A wedding officiant binds the bride and groom's hands with rope and leather
Photo Credit: Anna DeMarco

Are you contemplating tying the knot?  And…what are the origins of that phrase, anyway?  If you’re in the midst of planning a wedding, the saying is probably popping up everywhere! It’s such a prevalent phrase, it is practically synonymous with getting married.   But, what are its origins? “Tying the knot,” of course, means to get married, as well as performing an actual wedding ceremony, and this can be traced to literal and figurative historical roots.  We learned a little more about the history here from a brides.com piece published on 10/2/23.   The handfasting or hand-tying ceremony is an ancient Celtic ritual, whereby a couple’s hands are literally tied together using a ribbon or cord as a representation of two entities becoming one union.  The handfasting ceremony dates as far back as 7000 B.C. in ancient Ireland, when couples would have their hands fastened by a braided cord or ribbon while a priest was present, in order to solemnify their engagement (which would last about a year). In ancient Scottish tradition, couples were hand-tied to bind them together and symbolize an official union, even if they were unable to be married in a church.   Knots, in Celtic and other cultures, symbolize unity, so this ceremony symbolizes a marriage being tied to the couple for the rest of their lives.

Rob Murray, dressed in the Murray clan tartan and his bride, Amanda, in a white dress smile at each other with their hands tied together with a ribbon.
Photo credit Jennifer DiRusso

Many couples enjoy incorporating the handfasting ritual into their modern-day wedding ceremonies, especially those with Scottish or Celtic roots.  Rob and Amanda’s hand-tying ceremony proudly incorporated Rob’s Murray Clan tartan.  The families of the Moray or Murray Clan are descended from the 12th century Flemish lord Freskin, and his progeny adopted the surname “de Moravia” meaning ‘from Moray’ (the area of northeast Scotland where Freskin obtained land), so it was a lovely and powerful nod to Rob’s heritage to incorporate hand-tying, as well as his tartan.  The couple still has their “knot” tied and on display in their bedroom.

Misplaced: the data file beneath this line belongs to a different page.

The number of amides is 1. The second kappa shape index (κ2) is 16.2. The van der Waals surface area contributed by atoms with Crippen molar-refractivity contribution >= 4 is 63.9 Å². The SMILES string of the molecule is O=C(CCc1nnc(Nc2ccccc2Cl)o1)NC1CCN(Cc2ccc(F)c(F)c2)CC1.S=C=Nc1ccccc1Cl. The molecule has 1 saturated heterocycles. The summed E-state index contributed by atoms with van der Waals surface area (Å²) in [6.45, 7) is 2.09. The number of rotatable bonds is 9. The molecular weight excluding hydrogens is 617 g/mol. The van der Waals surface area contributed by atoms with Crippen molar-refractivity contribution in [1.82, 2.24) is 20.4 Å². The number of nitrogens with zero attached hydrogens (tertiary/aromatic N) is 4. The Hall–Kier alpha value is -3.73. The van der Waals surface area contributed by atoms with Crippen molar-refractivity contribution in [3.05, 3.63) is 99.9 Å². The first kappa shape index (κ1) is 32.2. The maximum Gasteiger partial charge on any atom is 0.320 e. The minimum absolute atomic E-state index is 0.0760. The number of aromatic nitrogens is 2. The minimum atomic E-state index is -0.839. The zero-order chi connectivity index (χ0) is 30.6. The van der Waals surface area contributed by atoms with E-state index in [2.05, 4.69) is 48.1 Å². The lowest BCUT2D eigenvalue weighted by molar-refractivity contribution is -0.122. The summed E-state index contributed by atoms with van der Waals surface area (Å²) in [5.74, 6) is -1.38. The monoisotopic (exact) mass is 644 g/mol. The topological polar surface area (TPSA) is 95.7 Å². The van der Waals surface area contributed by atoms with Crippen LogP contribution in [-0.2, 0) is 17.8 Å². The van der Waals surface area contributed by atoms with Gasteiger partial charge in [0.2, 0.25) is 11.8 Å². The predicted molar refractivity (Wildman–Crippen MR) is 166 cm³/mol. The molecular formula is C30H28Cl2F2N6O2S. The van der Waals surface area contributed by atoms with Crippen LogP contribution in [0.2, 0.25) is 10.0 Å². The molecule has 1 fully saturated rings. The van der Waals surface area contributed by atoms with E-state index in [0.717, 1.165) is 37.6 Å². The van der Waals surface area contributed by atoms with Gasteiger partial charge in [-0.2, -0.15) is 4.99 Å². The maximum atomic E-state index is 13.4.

Other couples with Scottish heritage have incorporated wearing their tartan, and the hand-tying ritual into their nuptials, as well.  Wearing tartan evokes feelings of  tradition and ancestry that are perfect for a wedding ceremony.  Did you know that even if you aren’t of Scottish heritage there are universal tartans that you can wear, too?

Do you love history and distinctive traditions?  Consider incorporating the ancient knot-tying ritual into your ceremony as a unique display of your devotion and unity.  The officiant could briefly explain the history and significance before inviting you to join hands, as a sign of your free will and desire to marry, and then use the actual tying ceremony in lieu of, or in addition to, vows.  

A wedding officiant ties the knot using ribbon and twine for a bride and groom at their wedding.
Photo Credit: Tom Couture

Or why not incorporate knots, and their special symbolism into your décor?  Knotted accents are an elegant and simple way to bring this tradition of tying the knot to your big day in a subtle way.  We love the knotted napkin Sarah and Andrew used as a focal point for their stunning, rustic elegant tablescapes at their wedding last Spring.  

Elegant place settings for Sarah and Andrew's wedding, including gold silverware, a dusty blue silk table cloth and a blue silk napkin, tied in a knot.
Photo Credit: Tara

Congratulations on tying the knot, and enjoy all that goes along with it, right down to the literal knot, itself!